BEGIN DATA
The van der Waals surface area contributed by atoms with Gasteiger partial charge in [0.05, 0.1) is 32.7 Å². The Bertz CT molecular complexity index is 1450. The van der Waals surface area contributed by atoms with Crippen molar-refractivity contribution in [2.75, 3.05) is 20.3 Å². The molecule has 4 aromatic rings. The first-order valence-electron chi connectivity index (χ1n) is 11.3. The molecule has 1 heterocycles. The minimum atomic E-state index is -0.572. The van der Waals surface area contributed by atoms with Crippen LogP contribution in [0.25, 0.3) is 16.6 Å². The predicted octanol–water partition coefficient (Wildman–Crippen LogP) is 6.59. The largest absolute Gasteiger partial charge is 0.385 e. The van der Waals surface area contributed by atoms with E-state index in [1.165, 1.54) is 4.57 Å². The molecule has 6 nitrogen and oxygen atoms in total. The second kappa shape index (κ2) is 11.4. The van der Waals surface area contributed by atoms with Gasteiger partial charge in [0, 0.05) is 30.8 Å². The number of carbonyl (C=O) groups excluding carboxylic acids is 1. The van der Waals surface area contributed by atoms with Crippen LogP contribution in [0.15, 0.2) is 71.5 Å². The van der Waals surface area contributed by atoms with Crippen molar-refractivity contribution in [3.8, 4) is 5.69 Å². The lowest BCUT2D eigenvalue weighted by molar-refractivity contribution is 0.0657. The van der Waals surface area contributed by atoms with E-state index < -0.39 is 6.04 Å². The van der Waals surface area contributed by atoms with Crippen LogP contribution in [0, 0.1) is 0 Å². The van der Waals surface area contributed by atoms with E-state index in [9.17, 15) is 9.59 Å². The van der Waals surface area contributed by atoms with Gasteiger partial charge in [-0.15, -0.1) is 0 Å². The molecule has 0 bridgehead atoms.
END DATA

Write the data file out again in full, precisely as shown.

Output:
The van der Waals surface area contributed by atoms with Gasteiger partial charge in [0.05, 0.1) is 32.7 Å². The Bertz CT molecular complexity index is 1450. The van der Waals surface area contributed by atoms with Crippen molar-refractivity contribution in [2.75, 3.05) is 20.3 Å². The molecule has 4 aromatic rings. The first-order valence-electron chi connectivity index (χ1n) is 11.3. The molecule has 1 heterocycles. The minimum atomic E-state index is -0.572. The van der Waals surface area contributed by atoms with Crippen LogP contribution in [0.25, 0.3) is 16.6 Å². The predicted octanol–water partition coefficient (Wildman–Crippen LogP) is 6.59. The largest absolute Gasteiger partial charge is 0.385 e. The van der Waals surface area contributed by atoms with E-state index in [1.165, 1.54) is 4.57 Å². The molecule has 6 nitrogen and oxygen atoms in total. The second kappa shape index (κ2) is 11.4. The van der Waals surface area contributed by atoms with Gasteiger partial charge in [0, 0.05) is 30.8 Å². The number of carbonyl (C=O) groups excluding carboxylic acids is 1. The van der Waals surface area contributed by atoms with Crippen LogP contribution in [0.15, 0.2) is 71.5 Å². The van der Waals surface area contributed by atoms with Crippen molar-refractivity contribution in [3.8, 4) is 5.69 Å². The lowest BCUT2D eigenvalue weighted by molar-refractivity contribution is 0.0657. The van der Waals surface area contributed by atoms with E-state index < -0.39 is 6.04 Å². The van der Waals surface area contributed by atoms with Crippen LogP contribution in [0, 0.1) is 0 Å². The van der Waals surface area contributed by atoms with E-state index in [9.17, 15) is 9.59 Å². The van der Waals surface area contributed by atoms with Gasteiger partial charge in [-0.15, -0.1) is 0 Å². The molecule has 0 bridgehead atoms.